If there is competition in the marketplace better managed airlines will displace badly run airlines that cancel flights and payout hefty sums.

    If you really think it’s zero sum call your congress(wo)man and tell them they are incompetent. There should be more competition in the marketplace.

  23. @ChrisC I dont know why you think delay is not included.

    Article 6

    Delay

    1. When an operating air carrier reasonably expects a flight to be delayed beyond its scheduled time of departure:

    (a) for two hours or more in the case of flights of 1500 kilometres or less; or

    (b) for three hours or more in the case of all intra-Community flights of more than 1500 kilometres and of all other flights between 1500 and 3500 kilometres; or

    (c) for four hours or more in the case of all flights not falling under (a) or (b),

    passengers shall be offered by the operating air carrier:

    (i) the assistance specified in Article 9(1)(a) and 9(2); and

    (ii) when the reasonably expected time of departure is at least the day after the time of departure previously announced, the assistance specified in Article 9(1)(b) and 9(1)(c); and

    (iii) when the delay is at least five hours, the assistance specified in Article 8(1)(a).

    2. In any event, the assistance shall be offered within the time limits set out above with respect to each distance bracket.

    https://eur-lex.europa.eu/legal-content/EN/TXT/HTML/?uri=CELEX:32004R0261&from=DA

  24. @ChrisC Perhaps you should read it?:

    Article 6

    Delay

    1. When an operating air carrier reasonably expects a flight to be delayed beyond its scheduled time of departure:

    (a) for two hours or more in the case of flights of 1500 kilometres or less; or

    (b) for three hours or more in the case of all intra-Community flights of more than 1500 kilometres and of all other flights between 1500 and 3500 kilometres; or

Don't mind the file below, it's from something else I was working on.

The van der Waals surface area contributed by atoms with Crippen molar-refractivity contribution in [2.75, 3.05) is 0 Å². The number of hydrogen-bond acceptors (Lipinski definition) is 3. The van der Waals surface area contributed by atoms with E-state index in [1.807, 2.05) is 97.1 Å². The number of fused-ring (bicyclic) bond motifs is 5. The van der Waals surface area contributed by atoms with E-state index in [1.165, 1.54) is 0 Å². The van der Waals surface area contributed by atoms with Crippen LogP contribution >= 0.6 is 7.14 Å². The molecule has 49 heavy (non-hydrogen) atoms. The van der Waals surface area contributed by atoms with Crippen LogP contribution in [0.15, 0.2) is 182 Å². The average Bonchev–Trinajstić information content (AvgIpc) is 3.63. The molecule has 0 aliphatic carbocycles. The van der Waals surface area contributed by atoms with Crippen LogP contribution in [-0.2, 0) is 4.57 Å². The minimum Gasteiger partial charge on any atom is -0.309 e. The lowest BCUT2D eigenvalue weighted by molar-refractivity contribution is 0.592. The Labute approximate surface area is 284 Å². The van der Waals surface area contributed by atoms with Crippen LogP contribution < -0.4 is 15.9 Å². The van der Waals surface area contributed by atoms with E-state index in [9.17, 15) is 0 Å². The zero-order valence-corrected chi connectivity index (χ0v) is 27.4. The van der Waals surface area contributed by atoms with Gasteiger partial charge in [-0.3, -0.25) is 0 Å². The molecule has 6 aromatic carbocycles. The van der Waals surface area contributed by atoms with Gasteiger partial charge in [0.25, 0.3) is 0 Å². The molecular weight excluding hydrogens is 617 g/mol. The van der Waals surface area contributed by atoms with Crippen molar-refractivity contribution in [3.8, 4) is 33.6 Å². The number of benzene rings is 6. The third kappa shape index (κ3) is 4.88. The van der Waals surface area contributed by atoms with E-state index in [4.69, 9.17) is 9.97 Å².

(c) for four hours or more in the case of all flights not falling under (a) or (b),

    passengers shall be offered by the operating air carrier:

    (i) the assistance specified in Article 9(1)(a) and 9(2); and

    (ii) when the reasonably expected time of departure is at least the day after the time of departure previously announced, the assistance specified in Article 9(1)(b) and 9(1)(c); and

    (iii) when the delay is at least five hours, the assistance specified in Article 8(1)(a).

    2. In any event, the assistance shall be offered within the time limits set out above with respect to each distance bracket.

    https://eur-lex.europa.eu/legal-content/EN/TXT/HTML/?uri=CELEX:32004R0261&from=DA

  25. @ChrisC
    The old legislation didnt hat delay, the new EU 261 has:

    Article 6

    Delay

    1. When an operating air carrier reasonably expects a flight to be delayed beyond its scheduled time of departure:

    (a) for two hours or more in the case of flights of 1500 kilometres or less; or

    (b) for three hours or more in the case of all intra-Community flights of more than 1500 kilometres and of all other flights between 1500 and 3500 kilometres; or

    (c) for four hours or more in the case of all flights not falling under (a) or (b),

    passengers shall be offered by the operating air carrier:

    (i) the assistance specified in Article 9(1)(a) and 9(2); and

    (ii) when the reasonably expected time of departure is at least the day after the time of departure previously announced, the assistance specified in Article 9(1)(b) and 9(1)(c); and

    (iii) when the delay is at least five hours, the assistance specified in Article 8(1)(a).

    2. In any event, the assistance shall be offered within the time limits set out above with respect to each distance bracket.

    https://eur-lex.europa.eu/legal-content/EN/TXT/HTML/?uri=CELEX:32004R0261&from=DA

  26. Lucky – I would be really interested to know the statistics behind delays in European flights. I think there is a big increase in “short” delays as European carriers will do everything to avoid a compensation payout delay i.e. better to have 5 flights delay for 3 hours rather than 4 on time and 1 delay 4 hours….. I certainly have been on multiple flights where they have opened the doors just in time to avoid compensation….

  27. I suspect that EU261 compensation is only a small part of the compensation listed here. Most of it probably goes to hotels, meals and rebooking.

    These compensation schemes are a good incentive for airliners to operate planes on time.

Leave a Reply

Your email address will not be published. Required fields are marked *